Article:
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  • reciprocating air compressor

    Discussion in 'The main mechanical design forum' started by durrani, Mar 18, 2014.

    1. durrani

      durrani Member

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      compressor run on which cycle. is it rankine cycle.
       
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    3. eckcop

      eckcop Member

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      Rakine cycle is steam engines, etc.
       
    4. maniacal_engineer

      maniacal_engineer Well-Known Member

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      A compressor isn't a cycle, sinc ethe compressed air can be used for any number of things. Compression is a process, usually approximated as adiabatic isentropic (pv^k= constant, k=gamma=Cp-Cv=1.4 for air)
      Actual compression is not actually isentropic, so you end up (I think) at either a lower pressure, a higher temperature, or both, compared to an ideal process with the same work input.
       
    5. durrani

      durrani Member

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      i read in a book that steam engine run or works on modified rankine cycle. then when i reach compressor. i read that compressor run on rankine cycle. the thing where i stuked , is free air delivery.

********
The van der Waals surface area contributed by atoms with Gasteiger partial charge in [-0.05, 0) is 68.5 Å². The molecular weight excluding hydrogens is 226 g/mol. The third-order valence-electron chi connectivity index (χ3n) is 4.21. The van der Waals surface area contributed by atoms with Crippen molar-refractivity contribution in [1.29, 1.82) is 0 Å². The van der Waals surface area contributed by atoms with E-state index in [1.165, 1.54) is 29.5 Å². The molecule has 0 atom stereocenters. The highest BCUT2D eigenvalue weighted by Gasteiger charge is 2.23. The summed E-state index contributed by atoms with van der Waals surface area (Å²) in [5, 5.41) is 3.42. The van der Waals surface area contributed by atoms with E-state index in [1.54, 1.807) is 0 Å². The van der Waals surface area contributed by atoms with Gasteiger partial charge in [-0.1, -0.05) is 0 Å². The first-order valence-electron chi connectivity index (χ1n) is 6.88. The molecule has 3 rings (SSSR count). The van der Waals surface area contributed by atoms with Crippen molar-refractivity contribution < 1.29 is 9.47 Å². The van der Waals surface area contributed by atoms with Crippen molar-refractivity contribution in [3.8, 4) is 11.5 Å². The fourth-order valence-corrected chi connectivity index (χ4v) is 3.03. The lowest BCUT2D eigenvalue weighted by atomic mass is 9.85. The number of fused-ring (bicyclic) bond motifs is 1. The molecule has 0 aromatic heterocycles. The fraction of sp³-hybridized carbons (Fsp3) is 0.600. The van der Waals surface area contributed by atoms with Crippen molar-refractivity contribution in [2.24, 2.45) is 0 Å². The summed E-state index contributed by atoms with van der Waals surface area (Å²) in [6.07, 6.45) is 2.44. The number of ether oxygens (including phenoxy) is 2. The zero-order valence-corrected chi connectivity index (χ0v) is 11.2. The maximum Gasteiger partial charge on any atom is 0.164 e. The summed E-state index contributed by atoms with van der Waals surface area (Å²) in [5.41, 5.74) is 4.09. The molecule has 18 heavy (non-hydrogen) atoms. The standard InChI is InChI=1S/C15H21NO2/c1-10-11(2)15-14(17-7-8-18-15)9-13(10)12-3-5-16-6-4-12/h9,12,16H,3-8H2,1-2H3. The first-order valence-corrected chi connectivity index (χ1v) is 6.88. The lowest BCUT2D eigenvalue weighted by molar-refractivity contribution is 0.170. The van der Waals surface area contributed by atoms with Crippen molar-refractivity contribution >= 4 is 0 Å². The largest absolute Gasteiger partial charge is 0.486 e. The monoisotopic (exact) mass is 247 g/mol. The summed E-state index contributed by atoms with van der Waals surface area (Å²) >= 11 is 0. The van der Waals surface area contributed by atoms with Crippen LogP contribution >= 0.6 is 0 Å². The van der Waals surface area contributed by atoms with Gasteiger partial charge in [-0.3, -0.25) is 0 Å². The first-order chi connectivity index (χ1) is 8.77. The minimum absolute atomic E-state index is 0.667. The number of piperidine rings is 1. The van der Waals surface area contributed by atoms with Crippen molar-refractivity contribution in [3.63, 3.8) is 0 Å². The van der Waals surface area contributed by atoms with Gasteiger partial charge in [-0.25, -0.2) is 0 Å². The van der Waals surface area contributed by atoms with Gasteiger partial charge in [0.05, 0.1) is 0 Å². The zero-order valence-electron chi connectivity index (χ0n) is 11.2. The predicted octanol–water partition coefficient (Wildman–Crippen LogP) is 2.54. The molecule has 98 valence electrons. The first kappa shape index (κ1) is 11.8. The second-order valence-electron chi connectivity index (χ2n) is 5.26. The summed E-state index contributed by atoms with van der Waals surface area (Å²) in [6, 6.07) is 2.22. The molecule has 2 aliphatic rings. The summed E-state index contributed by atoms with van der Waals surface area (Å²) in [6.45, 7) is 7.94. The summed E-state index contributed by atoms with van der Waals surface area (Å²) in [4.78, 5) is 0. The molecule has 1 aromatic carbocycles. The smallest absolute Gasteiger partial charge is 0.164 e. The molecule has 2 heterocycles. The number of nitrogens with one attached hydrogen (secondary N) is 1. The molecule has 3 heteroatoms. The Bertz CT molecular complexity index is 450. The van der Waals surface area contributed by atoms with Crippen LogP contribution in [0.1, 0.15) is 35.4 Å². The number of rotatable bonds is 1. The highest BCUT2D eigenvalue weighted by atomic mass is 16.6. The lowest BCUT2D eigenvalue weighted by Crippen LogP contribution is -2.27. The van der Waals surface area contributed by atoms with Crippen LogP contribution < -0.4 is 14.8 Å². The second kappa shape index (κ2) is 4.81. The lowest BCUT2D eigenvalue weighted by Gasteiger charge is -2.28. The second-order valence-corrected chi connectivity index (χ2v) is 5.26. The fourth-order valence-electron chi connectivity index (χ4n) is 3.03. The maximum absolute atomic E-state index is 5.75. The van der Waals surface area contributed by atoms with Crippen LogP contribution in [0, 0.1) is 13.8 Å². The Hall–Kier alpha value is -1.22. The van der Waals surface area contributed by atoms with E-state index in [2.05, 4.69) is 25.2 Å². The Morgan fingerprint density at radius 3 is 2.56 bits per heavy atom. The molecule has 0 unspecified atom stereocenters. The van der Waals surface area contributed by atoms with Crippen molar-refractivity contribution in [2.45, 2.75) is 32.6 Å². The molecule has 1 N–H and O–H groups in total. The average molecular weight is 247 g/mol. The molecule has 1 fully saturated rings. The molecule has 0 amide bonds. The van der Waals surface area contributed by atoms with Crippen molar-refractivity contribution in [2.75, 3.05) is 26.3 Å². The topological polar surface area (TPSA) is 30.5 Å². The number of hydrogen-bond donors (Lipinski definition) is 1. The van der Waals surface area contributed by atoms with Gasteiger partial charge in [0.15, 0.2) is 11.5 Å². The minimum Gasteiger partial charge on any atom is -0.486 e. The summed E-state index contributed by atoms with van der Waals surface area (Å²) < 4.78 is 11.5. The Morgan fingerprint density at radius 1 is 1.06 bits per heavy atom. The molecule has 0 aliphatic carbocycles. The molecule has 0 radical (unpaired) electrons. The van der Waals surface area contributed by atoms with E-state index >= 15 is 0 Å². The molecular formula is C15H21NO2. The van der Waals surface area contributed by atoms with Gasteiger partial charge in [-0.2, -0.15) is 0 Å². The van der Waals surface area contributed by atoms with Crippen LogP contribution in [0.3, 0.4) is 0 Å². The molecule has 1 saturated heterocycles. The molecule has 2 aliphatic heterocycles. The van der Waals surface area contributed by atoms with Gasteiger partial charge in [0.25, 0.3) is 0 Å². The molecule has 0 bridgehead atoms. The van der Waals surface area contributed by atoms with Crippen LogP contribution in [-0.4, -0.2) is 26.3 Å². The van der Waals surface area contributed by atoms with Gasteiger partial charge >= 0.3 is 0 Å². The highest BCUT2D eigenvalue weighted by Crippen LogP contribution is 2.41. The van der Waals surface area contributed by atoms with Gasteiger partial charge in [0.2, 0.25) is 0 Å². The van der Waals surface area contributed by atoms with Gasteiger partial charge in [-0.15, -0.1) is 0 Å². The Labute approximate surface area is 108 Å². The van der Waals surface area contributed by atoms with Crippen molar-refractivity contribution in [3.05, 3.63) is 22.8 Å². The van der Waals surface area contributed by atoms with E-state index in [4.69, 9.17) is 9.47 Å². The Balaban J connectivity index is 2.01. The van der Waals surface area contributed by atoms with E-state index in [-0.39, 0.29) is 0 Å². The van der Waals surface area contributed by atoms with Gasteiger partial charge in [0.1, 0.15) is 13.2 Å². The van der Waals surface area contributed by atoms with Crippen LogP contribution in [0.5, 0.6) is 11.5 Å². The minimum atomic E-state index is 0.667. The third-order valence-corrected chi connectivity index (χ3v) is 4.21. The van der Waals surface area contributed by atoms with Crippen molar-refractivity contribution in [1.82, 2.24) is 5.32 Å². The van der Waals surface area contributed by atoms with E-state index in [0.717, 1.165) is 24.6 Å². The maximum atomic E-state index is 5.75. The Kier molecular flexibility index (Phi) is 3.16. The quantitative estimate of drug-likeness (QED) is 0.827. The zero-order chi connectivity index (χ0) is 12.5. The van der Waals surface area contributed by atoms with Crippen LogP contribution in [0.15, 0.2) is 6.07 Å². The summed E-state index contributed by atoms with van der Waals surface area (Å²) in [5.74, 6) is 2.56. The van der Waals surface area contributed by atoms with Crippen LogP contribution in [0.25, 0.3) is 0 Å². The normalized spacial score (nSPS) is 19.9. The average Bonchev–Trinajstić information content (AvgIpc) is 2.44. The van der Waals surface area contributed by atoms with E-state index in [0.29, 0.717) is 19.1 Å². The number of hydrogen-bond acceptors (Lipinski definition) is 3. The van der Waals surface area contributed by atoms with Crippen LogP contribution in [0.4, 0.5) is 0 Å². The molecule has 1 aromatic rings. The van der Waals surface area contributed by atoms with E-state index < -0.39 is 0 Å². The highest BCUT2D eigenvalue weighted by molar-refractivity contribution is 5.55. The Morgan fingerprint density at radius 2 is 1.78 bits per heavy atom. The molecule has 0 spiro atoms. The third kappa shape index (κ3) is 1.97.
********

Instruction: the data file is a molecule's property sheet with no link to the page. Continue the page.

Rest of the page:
when intake conditions or suction conditions r similar to FAD than numericals are simples. but when inlet conditions r different than FAD (15 degree centigrade and 1.013 bar) than numericals become lenghty and little difficiult.
       
    6. maniacal_engineer

      maniacal_engineer Well-Known Member

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      See, a cycle implies that you end up where you started. a compressor you end up with compressed air, not with what you started. A compressor does one part of a cycle, and compression is part of the Rankine cycle. compression is usually modeled as adiabatic isentropic, but in reality is not isentropic. And then once the air is compressed it has arrived at a higher temp and that higher temp is gradually lost by heat transfer to the surroundings. But that is still not a cycle.
       
    7. durrani

      durrani Member

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      what is free air delivery
       

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